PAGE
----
A mentor and guide for me in this time is consistently Joanna Macy. I’ve mentioned her books before. In this passage below she is questioning on of her teachers, Choegyal, about the Shambhala warriors in the prophecy.
“So in this time, the Shambhala warriors go into training. When Choegyal said this, Joanna asked, “How do they train?” They train, he said, in the use of two weapons. “What weapons?” And he held up his hands in the way the lamas hold the ritual objects of dorje and bell in the lama dance.
The weapons are compassion and insight. Both are necessary, he said. You have to have compassion because it gives you the juice, the power, the passion to move. It means not to be afraid of the pain of the world. Then you can open to it, step forward, act. But that weapon by itself is not enough. It can burn you out, so you need the other- you need insight into the radical interdependence of all phenomena. With that wisdom you know that it is not a battle between “good guys” and “bad guys,” because the line between good and evil runs through the landscape of every human heart. With insight into our profound interrelatedness- our deep ecology- you know that actions undertaken with pure intent have repercussions throughout the web of life, beyond what you can measure or discern. By itself, that insight may appear too cool, too conceptual, to sustain you and keep you moving, so you need the heart of compassion. Together these two can sustain us as agents of wholesome change. They are gifts for us to claim now in the healing of our world.” (pg 61 Coming Back to Life by Joanna Macy)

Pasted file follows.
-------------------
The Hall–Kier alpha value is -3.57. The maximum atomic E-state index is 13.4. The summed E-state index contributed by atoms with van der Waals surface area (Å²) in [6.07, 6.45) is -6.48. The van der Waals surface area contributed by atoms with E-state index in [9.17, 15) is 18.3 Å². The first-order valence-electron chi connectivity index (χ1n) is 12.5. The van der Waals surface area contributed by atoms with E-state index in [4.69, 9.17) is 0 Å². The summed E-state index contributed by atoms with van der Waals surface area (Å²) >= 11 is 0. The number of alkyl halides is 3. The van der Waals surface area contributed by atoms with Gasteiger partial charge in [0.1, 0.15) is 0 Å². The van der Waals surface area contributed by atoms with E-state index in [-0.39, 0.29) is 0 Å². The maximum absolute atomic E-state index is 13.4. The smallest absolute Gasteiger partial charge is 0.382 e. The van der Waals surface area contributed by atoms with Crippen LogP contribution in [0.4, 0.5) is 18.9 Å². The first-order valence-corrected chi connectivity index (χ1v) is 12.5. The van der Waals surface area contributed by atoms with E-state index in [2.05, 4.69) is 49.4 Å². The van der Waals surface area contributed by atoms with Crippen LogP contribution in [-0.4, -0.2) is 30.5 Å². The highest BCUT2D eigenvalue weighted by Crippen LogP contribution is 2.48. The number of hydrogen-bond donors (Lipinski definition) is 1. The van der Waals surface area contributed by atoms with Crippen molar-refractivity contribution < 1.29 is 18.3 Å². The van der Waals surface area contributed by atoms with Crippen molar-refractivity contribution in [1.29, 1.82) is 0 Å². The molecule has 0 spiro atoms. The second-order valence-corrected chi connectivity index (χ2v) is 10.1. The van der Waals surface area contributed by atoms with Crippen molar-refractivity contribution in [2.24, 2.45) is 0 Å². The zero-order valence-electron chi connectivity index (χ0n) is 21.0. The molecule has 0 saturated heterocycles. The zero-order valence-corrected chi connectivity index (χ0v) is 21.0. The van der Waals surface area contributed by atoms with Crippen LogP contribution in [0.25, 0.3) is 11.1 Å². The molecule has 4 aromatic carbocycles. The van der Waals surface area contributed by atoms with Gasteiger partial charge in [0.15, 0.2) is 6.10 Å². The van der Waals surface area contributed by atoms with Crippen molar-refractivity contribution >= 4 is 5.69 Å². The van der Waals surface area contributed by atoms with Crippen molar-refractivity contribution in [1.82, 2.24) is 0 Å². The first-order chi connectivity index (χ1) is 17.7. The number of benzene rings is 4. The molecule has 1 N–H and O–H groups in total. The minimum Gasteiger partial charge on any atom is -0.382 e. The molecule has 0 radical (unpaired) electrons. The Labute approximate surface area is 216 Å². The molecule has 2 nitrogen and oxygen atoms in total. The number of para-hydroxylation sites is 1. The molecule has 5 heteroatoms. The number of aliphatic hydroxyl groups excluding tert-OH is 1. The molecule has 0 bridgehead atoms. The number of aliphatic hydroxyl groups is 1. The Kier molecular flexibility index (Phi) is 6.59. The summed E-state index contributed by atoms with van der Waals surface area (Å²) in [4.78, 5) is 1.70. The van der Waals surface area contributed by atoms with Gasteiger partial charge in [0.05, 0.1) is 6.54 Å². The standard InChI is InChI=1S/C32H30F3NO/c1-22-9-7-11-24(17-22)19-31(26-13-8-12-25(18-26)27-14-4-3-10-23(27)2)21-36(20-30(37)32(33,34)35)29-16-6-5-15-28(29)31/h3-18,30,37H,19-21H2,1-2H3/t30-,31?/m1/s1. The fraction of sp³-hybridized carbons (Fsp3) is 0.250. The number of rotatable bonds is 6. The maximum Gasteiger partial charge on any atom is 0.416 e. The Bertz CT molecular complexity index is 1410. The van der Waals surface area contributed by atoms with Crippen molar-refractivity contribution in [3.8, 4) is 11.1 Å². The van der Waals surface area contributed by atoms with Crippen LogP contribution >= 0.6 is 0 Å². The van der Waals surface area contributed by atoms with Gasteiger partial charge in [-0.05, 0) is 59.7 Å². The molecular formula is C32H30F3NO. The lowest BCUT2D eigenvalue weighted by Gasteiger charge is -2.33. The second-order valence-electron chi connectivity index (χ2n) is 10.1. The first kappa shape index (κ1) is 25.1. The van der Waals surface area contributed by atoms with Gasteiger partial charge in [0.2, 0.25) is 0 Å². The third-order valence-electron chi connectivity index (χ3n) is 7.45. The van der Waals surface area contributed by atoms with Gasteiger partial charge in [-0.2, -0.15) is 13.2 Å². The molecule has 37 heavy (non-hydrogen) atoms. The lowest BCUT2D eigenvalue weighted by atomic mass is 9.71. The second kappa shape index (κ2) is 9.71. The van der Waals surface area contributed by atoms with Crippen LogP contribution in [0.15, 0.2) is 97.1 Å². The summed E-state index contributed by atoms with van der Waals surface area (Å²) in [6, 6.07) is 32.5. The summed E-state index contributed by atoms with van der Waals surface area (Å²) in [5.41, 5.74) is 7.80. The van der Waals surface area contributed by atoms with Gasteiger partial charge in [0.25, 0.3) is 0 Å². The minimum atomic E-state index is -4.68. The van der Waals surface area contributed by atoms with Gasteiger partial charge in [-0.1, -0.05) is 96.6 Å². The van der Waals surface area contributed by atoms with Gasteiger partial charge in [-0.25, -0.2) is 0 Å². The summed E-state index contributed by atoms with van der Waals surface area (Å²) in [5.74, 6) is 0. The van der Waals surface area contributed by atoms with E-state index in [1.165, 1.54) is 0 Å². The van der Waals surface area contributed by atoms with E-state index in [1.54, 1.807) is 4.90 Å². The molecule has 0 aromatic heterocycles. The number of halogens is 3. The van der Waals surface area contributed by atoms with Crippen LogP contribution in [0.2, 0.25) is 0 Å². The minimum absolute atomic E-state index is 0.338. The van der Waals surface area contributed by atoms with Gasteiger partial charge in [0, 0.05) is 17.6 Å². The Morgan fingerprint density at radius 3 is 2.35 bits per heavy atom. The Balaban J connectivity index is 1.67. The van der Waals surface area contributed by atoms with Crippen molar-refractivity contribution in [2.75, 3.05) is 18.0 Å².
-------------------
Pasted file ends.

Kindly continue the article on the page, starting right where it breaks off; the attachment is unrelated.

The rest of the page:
Eyes of Wisdom
During these trying times, we must pay attention to what is before us. We are being given signs from every angle and truly life cannot go on as normal, as it has been going on for so so long. We must make a shift. Maybe, as my dad says, it doesn’t matter – Ice Ages and other full scale, sweeping clean catastrophes have happened many times over and this is just another catastrophic epoch. Yet, that urging deep in my heart, that compassion, combined with the insight of interrelatedness, even with those generations who are not born yet, who will come after me, tells me differently. It does matter and it’s for this reason that we’ve come into these times.
I feel like I share it all the time, but here are some key lines from the Hopi Elder’s prophecy, fitting for a closing statement.
Where are you living?
What are you doing?
What are your relationships?
Are you in right relation?
Where is your water?
Know your garden.
It is time to speak your truth.
Create your community.
Be good to each other.
And do not look outside yourself for your leader.